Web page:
The passionate team behind a new botanic garden in Luang Prabang is shining a spotlight on native plants and authentic recipes, and helping to preserve a precious aspect of Lao heritage along the way.
Draped in 40 hectares of thick tropical jungle and laced with limestone cliffs, a misty mountain beside the wide Mekong River in northern Laos might seem an improbable setting for one of Asia’s newest and most ambitious botanic gardens. But for Rik Gadella, a highflying publishing exec turned green thumb who’d once organized illustrious art and photo fairs in New York and Paris, the location made perfect sense.
The Dutchman first visited Luang Prabang a decade ago on what he calls a “midlife crisis” soul-searching pilgrimage across Asia. He was instantly bewitched by the UNESCO-listed town’s slow pace and charming architecture. “This land once belonged to the royal family—it was a hunting estate,” Gadella tells me not long after I meet him at the base of the mountain. The spot now heralds the entrance to Pha Tad Ke Botanic Garden, a first of its kind in Laos, which he founded in 2008 and officially opened last November. “The name itself means ‘the cliff that can untie and resolve problems.’ I had this idea of living in a bamboo hut on the river somewhere in Luang Prabang, but when the landowners approached me and the name was translated, I thought it was a very good sign. So, instead of buying a Porsche, I bought a jungle.”
The botanic garden didn’t just resolve Gadella’s own existential quandary, though. As it began to take shape, he unraveled a “much bigger mission”—to address the future of Laos biodiversity and to preserve the native flora that has been entwined with the livelihoods of indigenous communities for centuries.
Over the last eight years, 14 hectares of the grounds have been carefully landscaped into 10 different gardens, from orchid nurseries and ethnobotanical plots with over 1,500 native plants, to a huge arboretum, stands of bamboo and palm, and rice fields. Medicinal and poisonous plants are showcased; so too are bamboo shoots and pepperwood (commonly used in northern Laos cuisine) and the rather vicious, spiky rattan shrubs many hill tribes weave into exquisite textiles and furniture.
Visitors to Pha Tad Ke embark from a pier on the southern fringes of the Luang Prabang peninsula, and the 15-minute boat ride down the Mekong takes in scenery that’s almost as splendid as the garden itself: handsome French colonial villas, gilded pagodas peeking out through palms and flowering flamboyant trees, rippling rice paddies, and lively fishing villages are just some of the sights along the way.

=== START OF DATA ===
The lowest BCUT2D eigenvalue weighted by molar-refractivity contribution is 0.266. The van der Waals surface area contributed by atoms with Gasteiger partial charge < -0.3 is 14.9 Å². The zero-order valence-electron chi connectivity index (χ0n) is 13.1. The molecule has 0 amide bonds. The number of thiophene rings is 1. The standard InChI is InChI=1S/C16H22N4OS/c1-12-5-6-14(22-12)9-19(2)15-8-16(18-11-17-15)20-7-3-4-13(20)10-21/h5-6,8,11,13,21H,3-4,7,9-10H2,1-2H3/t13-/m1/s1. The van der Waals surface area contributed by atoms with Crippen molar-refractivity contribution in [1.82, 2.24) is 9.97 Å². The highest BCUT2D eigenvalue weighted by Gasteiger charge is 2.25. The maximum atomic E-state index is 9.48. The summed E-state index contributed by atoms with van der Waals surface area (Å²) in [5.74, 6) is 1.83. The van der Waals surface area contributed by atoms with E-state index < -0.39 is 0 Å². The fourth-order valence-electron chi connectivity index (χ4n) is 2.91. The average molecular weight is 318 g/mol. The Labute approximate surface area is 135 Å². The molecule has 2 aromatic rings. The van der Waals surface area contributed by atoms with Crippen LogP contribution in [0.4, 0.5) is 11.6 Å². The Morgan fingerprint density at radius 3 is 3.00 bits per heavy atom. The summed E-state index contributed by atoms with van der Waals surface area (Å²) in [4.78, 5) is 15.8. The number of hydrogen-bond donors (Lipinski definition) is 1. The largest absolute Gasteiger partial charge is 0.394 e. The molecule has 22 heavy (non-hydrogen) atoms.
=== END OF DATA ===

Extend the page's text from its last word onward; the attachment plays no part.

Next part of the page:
Gadella’s original plan was to build a swish eco-resort on the two hectares of prime riverfront that came with the property. However, the idea for the botanic garden started to grow after he realized that despite its lush, striking landscape, Laos was developing at a rapid rate and the modernization of its various ethnic groups (anthropologists estimate there are some 55 different minorities in Laos) was putting their deep knowledge of ethnobotany and medicinal plants at risk. “In Thailand, you find a lot of regard for ethnic botany and traditional medicine, even in urban areas,” he says. “But in Laos this heritage is in danger. This country relies more on oral tradition and a lot of the old shamans are dying out. That’s why it is so important to document it now.”
Over the next nine years, Gadella traveled the world’s most revered botanical gardens, from Kew and Edinburgh to Singapore, and began to recruit from Vientiane’s agriculture college, sending his new team on education trips to the Singapore Botanic Gardens and Queen Sirikit Botanic Garden in Chiang Mai. Most of his 50 local staff graduated with college degrees in agriculture—there are no horticulture programs in Laos just yet—but Gadella says all showed a passion for botany from the beginning. “I was most interested in good attitudes and knew we had years to train these guys as the gardens grew. Now we even have two of our botanists studying their masters on full scholarships in France.” One such passionate student is Khamphart Tongshan, a 25-year-old from a neighboring village who designed the entire site with assistance from visiting botanists. “He started working with us six years ago, studying agriculture on weekends, and is about to head off on a scholarship in the United States. I could tell in his eyes he would be special,” Gadella tells me. “He has such an incredible knowledge of local plants.”